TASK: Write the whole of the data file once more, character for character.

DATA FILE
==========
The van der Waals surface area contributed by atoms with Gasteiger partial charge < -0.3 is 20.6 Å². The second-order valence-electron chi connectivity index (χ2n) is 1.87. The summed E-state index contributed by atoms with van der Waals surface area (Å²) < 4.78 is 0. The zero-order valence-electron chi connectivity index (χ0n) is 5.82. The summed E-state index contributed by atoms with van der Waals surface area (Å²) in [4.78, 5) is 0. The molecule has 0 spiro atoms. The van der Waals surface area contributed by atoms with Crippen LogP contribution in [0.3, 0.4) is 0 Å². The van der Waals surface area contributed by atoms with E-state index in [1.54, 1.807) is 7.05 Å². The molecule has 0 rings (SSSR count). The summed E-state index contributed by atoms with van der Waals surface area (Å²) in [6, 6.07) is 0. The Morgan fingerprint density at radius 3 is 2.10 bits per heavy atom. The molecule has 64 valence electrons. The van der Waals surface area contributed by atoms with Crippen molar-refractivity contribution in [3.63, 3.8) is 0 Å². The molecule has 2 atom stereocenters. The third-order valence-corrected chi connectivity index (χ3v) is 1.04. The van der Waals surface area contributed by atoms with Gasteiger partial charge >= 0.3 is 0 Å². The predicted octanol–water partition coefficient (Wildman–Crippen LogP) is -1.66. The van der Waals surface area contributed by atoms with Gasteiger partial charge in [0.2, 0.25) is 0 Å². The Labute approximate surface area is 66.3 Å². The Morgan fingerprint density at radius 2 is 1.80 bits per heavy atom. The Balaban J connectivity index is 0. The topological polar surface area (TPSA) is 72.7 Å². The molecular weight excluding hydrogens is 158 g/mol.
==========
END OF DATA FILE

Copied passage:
The van der Waals surface area contributed by atoms with Gasteiger partial charge < -0.3 is 20.6 Å². The second-order valence-electron chi connectivity index (χ2n) is 1.87. The summed E-state index contributed by atoms with van der Waals surface area (Å²) < 4.78 is 0. The zero-order valence-electron chi connectivity index (χ0n) is 5.82. The summed E-state index contributed by atoms with van der Waals surface area (Å²) in [4.78, 5) is 0. The molecule has 0 spiro atoms. The van der Waals surface area contributed by atoms with Crippen LogP contribution in [0.3, 0.4) is 0 Å². The van der Waals surface area contributed by atoms with E-state index in [1.54, 1.807) is 7.05 Å². The molecule has 0 rings (SSSR count). The summed E-state index contributed by atoms with van der Waals surface area (Å²) in [6, 6.07) is 0. The Morgan fingerprint density at radius 3 is 2.10 bits per heavy atom. The molecule has 64 valence electrons. The van der Waals surface area contributed by atoms with Crippen molar-refractivity contribution in [3.63, 3.8) is 0 Å². The molecule has 2 atom stereocenters. The third-order valence-corrected chi connectivity index (χ3v) is 1.04. The van der Waals surface area contributed by atoms with Gasteiger partial charge >= 0.3 is 0 Å². The predicted octanol–water partition coefficient (Wildman–Crippen LogP) is -1.66. The van der Waals surface area contributed by atoms with Gasteiger partial charge in [0.2, 0.25) is 0 Å². The Labute approximate surface area is 66.3 Å². The Morgan fingerprint density at radius 2 is 1.80 bits per heavy atom. The Balaban J connectivity index is 0. The topological polar surface area (TPSA) is 72.7 Å². The molecular weight excluding hydrogens is 158 g/mol.